"Do you need to be changed?"

"P-e-n a-n-d p-a-p-e-r! P-e-n a-n-d p-a-p-e-r! P-e-n a-n-d p-a-p-e-r!"

"It's okay. Calm down."

I decided to try a different tack. I air wrote without my imaginary paper while I mouthed, "W-r-i-t-e! W-r-i-t-e! W-r-i-t-e!"

"You want to be turned?"

"Argh!!!!!!" I said, or rather tried to say. It was kind of hard to transmit via mouthing.

"I'll go find someone," Joella said, standing up.

I smiled and gave her a nod of thanks.

She returned with Ricardo, the head respiratory therapist on duty.

I returned to pretending to write on my hand/paper. "P-e-n a-n-d p-a-p-e-r! P-e-n a-n-d p-a-p-e-r!"

Ricardo's eyebrows drew together. "I'm not sure...."

I decided to switch to air writing. "W-r-i-t-e! W-r-i-t-e! W-r-i-t-e!"

He thought for a moment. "Do you want to something to write with?"

I nodded so vigorously that the room continued bouncing even when I was finished.

Ricardo left to continue his rounds, and in a few minutes, the CNA handed me a pen and a piece of paper. The wheeled bed tray became my desk. My hands were still barely functional, so I balanced the pen between my fingers awkwardly as I roughly scratched down my thoughts. I kept misforming letters, so I was continually crossing out words.

In the end, the resulting scribbles looked like they had been written by a first grader. But finally, I had the power of the pen.


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Coma Girl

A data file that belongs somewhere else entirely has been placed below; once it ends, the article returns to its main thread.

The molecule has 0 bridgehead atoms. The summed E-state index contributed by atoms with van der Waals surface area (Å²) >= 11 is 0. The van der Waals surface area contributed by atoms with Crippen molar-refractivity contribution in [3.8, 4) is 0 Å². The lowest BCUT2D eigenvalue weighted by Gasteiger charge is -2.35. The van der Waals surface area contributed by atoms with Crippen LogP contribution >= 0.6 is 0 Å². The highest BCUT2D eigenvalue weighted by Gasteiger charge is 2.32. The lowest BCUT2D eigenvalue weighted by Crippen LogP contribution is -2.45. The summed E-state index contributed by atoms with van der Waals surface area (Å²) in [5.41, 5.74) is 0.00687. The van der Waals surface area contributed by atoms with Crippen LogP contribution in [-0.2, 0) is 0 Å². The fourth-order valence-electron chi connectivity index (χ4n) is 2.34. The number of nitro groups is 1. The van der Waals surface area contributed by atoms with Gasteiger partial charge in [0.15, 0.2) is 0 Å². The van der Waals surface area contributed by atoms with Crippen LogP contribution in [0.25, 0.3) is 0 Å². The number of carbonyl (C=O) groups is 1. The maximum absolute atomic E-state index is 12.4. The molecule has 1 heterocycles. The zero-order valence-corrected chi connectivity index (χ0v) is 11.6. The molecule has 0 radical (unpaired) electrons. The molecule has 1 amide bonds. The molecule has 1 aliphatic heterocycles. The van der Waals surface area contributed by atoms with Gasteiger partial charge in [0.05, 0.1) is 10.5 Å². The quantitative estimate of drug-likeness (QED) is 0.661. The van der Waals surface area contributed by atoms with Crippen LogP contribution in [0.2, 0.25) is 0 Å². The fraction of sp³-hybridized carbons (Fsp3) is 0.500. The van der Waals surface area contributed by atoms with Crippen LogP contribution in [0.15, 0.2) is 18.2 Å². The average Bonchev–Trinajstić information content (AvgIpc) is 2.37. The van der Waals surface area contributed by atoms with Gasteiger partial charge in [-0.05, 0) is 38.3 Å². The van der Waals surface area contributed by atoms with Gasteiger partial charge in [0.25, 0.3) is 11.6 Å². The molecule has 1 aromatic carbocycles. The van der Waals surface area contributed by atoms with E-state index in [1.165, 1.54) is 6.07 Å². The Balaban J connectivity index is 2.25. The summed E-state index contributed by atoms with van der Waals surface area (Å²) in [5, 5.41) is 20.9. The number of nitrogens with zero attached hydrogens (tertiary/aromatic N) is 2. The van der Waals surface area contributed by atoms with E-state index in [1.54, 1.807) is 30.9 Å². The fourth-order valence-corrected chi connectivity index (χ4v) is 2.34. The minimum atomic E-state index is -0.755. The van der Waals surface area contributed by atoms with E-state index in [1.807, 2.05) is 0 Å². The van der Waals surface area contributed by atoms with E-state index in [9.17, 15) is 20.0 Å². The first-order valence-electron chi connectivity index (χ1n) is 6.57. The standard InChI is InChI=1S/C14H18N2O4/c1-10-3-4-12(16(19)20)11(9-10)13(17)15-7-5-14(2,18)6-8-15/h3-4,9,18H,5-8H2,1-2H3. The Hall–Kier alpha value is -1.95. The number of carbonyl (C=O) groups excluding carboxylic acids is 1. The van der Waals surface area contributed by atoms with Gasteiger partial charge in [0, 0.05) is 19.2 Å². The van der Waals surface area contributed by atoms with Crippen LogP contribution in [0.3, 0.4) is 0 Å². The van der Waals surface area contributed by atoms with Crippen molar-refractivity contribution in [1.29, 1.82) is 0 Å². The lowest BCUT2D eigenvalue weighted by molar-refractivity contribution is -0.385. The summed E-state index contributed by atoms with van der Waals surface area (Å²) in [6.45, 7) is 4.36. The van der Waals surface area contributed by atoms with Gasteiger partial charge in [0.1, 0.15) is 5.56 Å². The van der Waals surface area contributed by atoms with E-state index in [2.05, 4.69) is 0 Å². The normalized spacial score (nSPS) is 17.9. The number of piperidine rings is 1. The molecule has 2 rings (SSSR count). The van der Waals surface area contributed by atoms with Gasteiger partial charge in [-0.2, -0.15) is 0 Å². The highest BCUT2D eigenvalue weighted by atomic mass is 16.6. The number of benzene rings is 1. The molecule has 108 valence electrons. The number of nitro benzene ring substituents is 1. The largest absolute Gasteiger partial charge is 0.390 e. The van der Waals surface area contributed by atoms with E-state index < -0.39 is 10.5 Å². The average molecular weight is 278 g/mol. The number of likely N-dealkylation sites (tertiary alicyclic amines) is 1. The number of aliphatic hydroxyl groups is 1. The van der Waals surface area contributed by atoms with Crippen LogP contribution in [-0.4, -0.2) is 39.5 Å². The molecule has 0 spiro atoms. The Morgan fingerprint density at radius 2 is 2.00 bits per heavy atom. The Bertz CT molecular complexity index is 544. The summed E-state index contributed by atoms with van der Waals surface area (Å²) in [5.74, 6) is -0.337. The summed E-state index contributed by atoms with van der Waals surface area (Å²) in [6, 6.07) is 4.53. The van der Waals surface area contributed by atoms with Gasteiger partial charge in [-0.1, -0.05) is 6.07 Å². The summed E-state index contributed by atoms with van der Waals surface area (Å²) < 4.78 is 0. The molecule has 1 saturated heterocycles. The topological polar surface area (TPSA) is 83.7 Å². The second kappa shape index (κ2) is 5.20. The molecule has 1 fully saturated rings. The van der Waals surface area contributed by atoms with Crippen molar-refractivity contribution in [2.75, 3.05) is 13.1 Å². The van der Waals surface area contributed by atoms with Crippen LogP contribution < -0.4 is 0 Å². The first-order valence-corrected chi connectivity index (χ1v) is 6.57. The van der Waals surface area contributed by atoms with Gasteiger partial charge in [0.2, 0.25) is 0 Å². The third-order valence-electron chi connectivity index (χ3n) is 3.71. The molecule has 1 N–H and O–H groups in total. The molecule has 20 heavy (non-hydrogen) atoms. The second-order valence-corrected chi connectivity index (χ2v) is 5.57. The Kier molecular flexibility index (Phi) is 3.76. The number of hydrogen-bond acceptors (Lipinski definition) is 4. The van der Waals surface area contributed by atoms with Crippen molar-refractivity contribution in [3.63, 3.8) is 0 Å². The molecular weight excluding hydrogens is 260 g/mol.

Coma Girl

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In July of 2013, I fell into a six-week coma and nearly died. When I awoke from the coma, I could barely lift my head. It has been a hard road to recovery. The doctors advised my loved ones to give up all hope for my full recovery, but while they were shining lights in my eyes to gauge my level of consciousness, I was telling them grumpily to leave me alone because I was trying to get back to sleep...in my coma-dream. I was experiencing covert cognition, and the coma-dream was my version of a near-death experience. I'm a skeptic, so I saw surreal images instead of spirits or dead loved ones. According to my research, as many as one in five people with consciousness disorders have covert cognition.

Not a miracle recovery, but a miracle of modern medicine

In 2013 I fell into a six-week coma and nearly died after I contracted legionella. The Legionnaire's disease was in turn triggered by immunosuppression caused by the prednisone I was taking for my rare autoimmune disease, dermatomyositis.

I suffered a series of strokes on both sides of my brain when the sepsis caused my blood pressure to plummet. I fell into a deep coma. My kidneys and lungs began to fail, as my body was began dying one organ at a time. My doctors told my loved ones to give up hope for my full recovery. They expected me to die, and even if I somehow lived, I would remain a vegetable or at best left so hopelessly brain-damaged that I would never be same. But unbeknownst to them, while they were shining lights in my eyes and shaking their heads, I was telling them in my coma-dream--my secular version of a near-death experience--to leave me alone because I was trying to get back to sleep. I was experiencing what is known as covert cognition, the subject of my Skeptical Inquirer article "Covert Cognition: My So-Called Near-Death Experience," which appeared in their July/August issue.

But it wasn't a miracle--despite what so many continue to believe--that I recovered so fully. I owe my life not to God, but the miracles of modern medicine, as well as the nature of the watershed-area brain damage I suffered, as I detailed in my article and in this blog.